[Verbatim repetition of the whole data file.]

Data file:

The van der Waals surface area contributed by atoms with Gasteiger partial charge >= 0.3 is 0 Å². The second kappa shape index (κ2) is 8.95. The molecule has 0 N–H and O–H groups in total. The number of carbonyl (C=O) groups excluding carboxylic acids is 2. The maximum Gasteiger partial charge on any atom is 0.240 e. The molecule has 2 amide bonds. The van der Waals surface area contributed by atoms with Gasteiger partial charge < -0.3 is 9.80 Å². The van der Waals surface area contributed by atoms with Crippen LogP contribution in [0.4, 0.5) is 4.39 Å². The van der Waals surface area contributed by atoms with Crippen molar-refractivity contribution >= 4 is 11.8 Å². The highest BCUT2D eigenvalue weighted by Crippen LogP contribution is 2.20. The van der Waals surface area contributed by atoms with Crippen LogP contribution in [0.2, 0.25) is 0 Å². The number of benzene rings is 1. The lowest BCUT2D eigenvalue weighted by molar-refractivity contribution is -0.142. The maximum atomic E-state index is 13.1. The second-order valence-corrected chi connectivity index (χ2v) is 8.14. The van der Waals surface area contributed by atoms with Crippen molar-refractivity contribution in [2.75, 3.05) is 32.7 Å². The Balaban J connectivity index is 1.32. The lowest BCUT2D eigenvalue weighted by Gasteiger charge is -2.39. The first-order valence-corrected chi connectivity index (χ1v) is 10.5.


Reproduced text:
The van der Waals surface area contributed by atoms with Gasteiger partial charge >= 0.3 is 0 Å². The second kappa shape index (κ2) is 8.95. The molecule has 0 N–H and O–H groups in total. The number of carbonyl (C=O) groups excluding carboxylic acids is 2. The maximum Gasteiger partial charge on any atom is 0.240 e. The molecule has 2 amide bonds. The van der Waals surface area contributed by atoms with Gasteiger partial charge < -0.3 is 9.80 Å². The van der Waals surface area contributed by atoms with Crippen LogP contribution in [0.4, 0.5) is 4.39 Å². The van der Waals surface area contributed by atoms with Crippen molar-refractivity contribution >= 4 is 11.8 Å². The highest BCUT2D eigenvalue weighted by Crippen LogP contribution is 2.20. The van der Waals surface area contributed by atoms with Crippen LogP contribution in [0.2, 0.25) is 0 Å². The number of benzene rings is 1. The lowest BCUT2D eigenvalue weighted by molar-refractivity contribution is -0.142. The maximum atomic E-state index is 13.1. The second-order valence-corrected chi connectivity index (χ2v) is 8.14. The van der Waals surface area contributed by atoms with Crippen molar-refractivity contribution in [2.75, 3.05) is 32.7 Å². The Balaban J connectivity index is 1.32. The lowest BCUT2D eigenvalue weighted by Gasteiger charge is -2.39. The first-order valence-corrected chi connectivity index (χ1v) is 10.5.